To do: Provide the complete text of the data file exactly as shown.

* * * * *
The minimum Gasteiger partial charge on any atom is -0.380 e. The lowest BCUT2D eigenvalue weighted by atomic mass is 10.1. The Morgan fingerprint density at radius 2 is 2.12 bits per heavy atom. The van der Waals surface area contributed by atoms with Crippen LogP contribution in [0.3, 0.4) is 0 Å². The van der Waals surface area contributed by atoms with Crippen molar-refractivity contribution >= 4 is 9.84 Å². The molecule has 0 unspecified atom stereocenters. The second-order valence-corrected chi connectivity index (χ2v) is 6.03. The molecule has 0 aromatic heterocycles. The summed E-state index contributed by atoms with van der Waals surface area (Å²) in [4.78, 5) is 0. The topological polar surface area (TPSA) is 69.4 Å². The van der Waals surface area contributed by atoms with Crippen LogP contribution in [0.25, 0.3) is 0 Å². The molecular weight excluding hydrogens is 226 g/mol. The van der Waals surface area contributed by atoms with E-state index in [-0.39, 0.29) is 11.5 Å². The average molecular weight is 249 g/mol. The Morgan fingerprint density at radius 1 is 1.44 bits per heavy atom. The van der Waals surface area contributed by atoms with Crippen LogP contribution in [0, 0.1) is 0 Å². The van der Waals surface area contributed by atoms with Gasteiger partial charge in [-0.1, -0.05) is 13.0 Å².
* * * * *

The minimum Gasteiger partial charge on any atom is -0.380 e. The lowest BCUT2D eigenvalue weighted by atomic mass is 10.1. The Morgan fingerprint density at radius 2 is 2.12 bits per heavy atom. The van der Waals surface area contributed by atoms with Crippen LogP contribution in [0.3, 0.4) is 0 Å². The van der Waals surface area contributed by atoms with Crippen molar-refractivity contribution >= 4 is 9.84 Å². The molecule has 0 unspecified atom stereocenters. The second-order valence-corrected chi connectivity index (χ2v) is 6.03. The molecule has 0 aromatic heterocycles. The summed E-state index contributed by atoms with van der Waals surface area (Å²) in [4.78, 5) is 0. The topological polar surface area (TPSA) is 69.4 Å². The van der Waals surface area contributed by atoms with Crippen LogP contribution in [0.25, 0.3) is 0 Å². The molecular weight excluding hydrogens is 226 g/mol. The van der Waals surface area contributed by atoms with E-state index in [-0.39, 0.29) is 11.5 Å². The average molecular weight is 249 g/mol. The Morgan fingerprint density at radius 1 is 1.44 bits per heavy atom. The van der Waals surface area contributed by atoms with Crippen LogP contribution in [0, 0.1) is 0 Å². The van der Waals surface area contributed by atoms with Gasteiger partial charge in [-0.1, -0.05) is 13.0 Å².